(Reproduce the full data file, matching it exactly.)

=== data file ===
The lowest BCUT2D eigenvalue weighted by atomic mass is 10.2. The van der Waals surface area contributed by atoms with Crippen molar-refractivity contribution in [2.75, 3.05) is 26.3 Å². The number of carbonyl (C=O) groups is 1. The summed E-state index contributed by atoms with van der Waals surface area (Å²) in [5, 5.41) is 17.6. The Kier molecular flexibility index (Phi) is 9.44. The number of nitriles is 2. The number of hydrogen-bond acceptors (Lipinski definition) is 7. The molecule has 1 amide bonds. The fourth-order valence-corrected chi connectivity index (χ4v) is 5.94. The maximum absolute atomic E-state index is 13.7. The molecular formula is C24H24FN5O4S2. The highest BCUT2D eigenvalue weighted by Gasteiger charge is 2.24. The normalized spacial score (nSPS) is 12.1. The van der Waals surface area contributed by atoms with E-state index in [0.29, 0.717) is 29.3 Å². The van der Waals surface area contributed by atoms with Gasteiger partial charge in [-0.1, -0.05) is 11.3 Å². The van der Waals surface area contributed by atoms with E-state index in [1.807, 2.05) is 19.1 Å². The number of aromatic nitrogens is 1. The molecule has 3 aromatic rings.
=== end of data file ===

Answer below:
The lowest BCUT2D eigenvalue weighted by atomic mass is 10.2. The van der Waals surface area contributed by atoms with Crippen molar-refractivity contribution in [2.75, 3.05) is 26.3 Å². The number of carbonyl (C=O) groups is 1. The summed E-state index contributed by atoms with van der Waals surface area (Å²) in [5, 5.41) is 17.6. The Kier molecular flexibility index (Phi) is 9.44. The number of nitriles is 2. The number of hydrogen-bond acceptors (Lipinski definition) is 7. The molecule has 1 amide bonds. The fourth-order valence-corrected chi connectivity index (χ4v) is 5.94. The maximum absolute atomic E-state index is 13.7. The molecular formula is C24H24FN5O4S2. The highest BCUT2D eigenvalue weighted by Gasteiger charge is 2.24. The normalized spacial score (nSPS) is 12.1. The van der Waals surface area contributed by atoms with E-state index in [0.29, 0.717) is 29.3 Å². The van der Waals surface area contributed by atoms with Gasteiger partial charge in [-0.1, -0.05) is 11.3 Å². The van der Waals surface area contributed by atoms with E-state index in [1.807, 2.05) is 19.1 Å². The number of aromatic nitrogens is 1. The molecule has 3 aromatic rings.